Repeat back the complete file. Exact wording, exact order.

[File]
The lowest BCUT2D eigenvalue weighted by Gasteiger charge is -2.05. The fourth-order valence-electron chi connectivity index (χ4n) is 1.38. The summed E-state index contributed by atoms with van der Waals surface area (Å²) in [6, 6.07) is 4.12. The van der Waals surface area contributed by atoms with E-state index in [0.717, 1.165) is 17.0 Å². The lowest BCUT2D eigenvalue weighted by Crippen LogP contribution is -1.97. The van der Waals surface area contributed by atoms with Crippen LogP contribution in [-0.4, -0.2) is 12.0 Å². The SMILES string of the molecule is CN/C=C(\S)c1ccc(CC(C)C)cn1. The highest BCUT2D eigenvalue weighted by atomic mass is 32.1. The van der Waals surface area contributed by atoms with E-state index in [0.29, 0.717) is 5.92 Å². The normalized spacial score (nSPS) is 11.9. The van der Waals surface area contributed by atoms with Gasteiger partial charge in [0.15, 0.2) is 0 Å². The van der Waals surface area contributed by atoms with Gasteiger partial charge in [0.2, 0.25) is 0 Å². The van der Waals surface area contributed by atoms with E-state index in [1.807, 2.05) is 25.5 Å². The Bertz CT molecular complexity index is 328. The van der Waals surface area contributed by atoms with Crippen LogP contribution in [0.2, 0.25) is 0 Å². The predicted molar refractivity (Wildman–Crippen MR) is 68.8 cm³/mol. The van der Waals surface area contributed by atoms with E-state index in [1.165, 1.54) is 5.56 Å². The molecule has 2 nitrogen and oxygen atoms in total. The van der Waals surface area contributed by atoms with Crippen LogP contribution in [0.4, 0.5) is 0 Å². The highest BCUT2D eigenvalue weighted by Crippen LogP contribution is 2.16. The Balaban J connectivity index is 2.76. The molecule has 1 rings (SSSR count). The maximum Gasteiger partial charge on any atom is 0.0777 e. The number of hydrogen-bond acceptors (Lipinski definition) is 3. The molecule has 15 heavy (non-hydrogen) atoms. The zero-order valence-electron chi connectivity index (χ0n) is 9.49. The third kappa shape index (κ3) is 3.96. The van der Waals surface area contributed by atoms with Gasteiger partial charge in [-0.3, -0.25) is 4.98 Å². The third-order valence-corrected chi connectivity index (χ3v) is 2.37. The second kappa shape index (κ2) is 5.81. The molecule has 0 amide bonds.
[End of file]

The lowest BCUT2D eigenvalue weighted by Gasteiger charge is -2.05. The fourth-order valence-electron chi connectivity index (χ4n) is 1.38. The summed E-state index contributed by atoms with van der Waals surface area (Å²) in [6, 6.07) is 4.12. The van der Waals surface area contributed by atoms with E-state index in [0.717, 1.165) is 17.0 Å². The lowest BCUT2D eigenvalue weighted by Crippen LogP contribution is -1.97. The van der Waals surface area contributed by atoms with Crippen LogP contribution in [-0.4, -0.2) is 12.0 Å². The SMILES string of the molecule is CN/C=C(\S)c1ccc(CC(C)C)cn1. The highest BCUT2D eigenvalue weighted by atomic mass is 32.1. The van der Waals surface area contributed by atoms with E-state index in [0.29, 0.717) is 5.92 Å². The normalized spacial score (nSPS) is 11.9. The van der Waals surface area contributed by atoms with Gasteiger partial charge in [0.15, 0.2) is 0 Å². The van der Waals surface area contributed by atoms with Gasteiger partial charge in [0.2, 0.25) is 0 Å². The van der Waals surface area contributed by atoms with E-state index in [1.807, 2.05) is 25.5 Å². The Bertz CT molecular complexity index is 328. The van der Waals surface area contributed by atoms with Crippen LogP contribution in [0.2, 0.25) is 0 Å². The predicted molar refractivity (Wildman–Crippen MR) is 68.8 cm³/mol. The van der Waals surface area contributed by atoms with E-state index in [1.165, 1.54) is 5.56 Å². The molecule has 2 nitrogen and oxygen atoms in total. The van der Waals surface area contributed by atoms with Crippen LogP contribution in [0.4, 0.5) is 0 Å². The highest BCUT2D eigenvalue weighted by Crippen LogP contribution is 2.16. The Balaban J connectivity index is 2.76. The molecule has 1 rings (SSSR count). The maximum Gasteiger partial charge on any atom is 0.0777 e. The number of hydrogen-bond acceptors (Lipinski definition) is 3. The molecule has 15 heavy (non-hydrogen) atoms. The zero-order valence-electron chi connectivity index (χ0n) is 9.49. The third kappa shape index (κ3) is 3.96. The van der Waals surface area contributed by atoms with Gasteiger partial charge in [-0.3, -0.25) is 4.98 Å². The third-order valence-corrected chi connectivity index (χ3v) is 2.37. The second kappa shape index (κ2) is 5.81. The molecule has 0 amide bonds.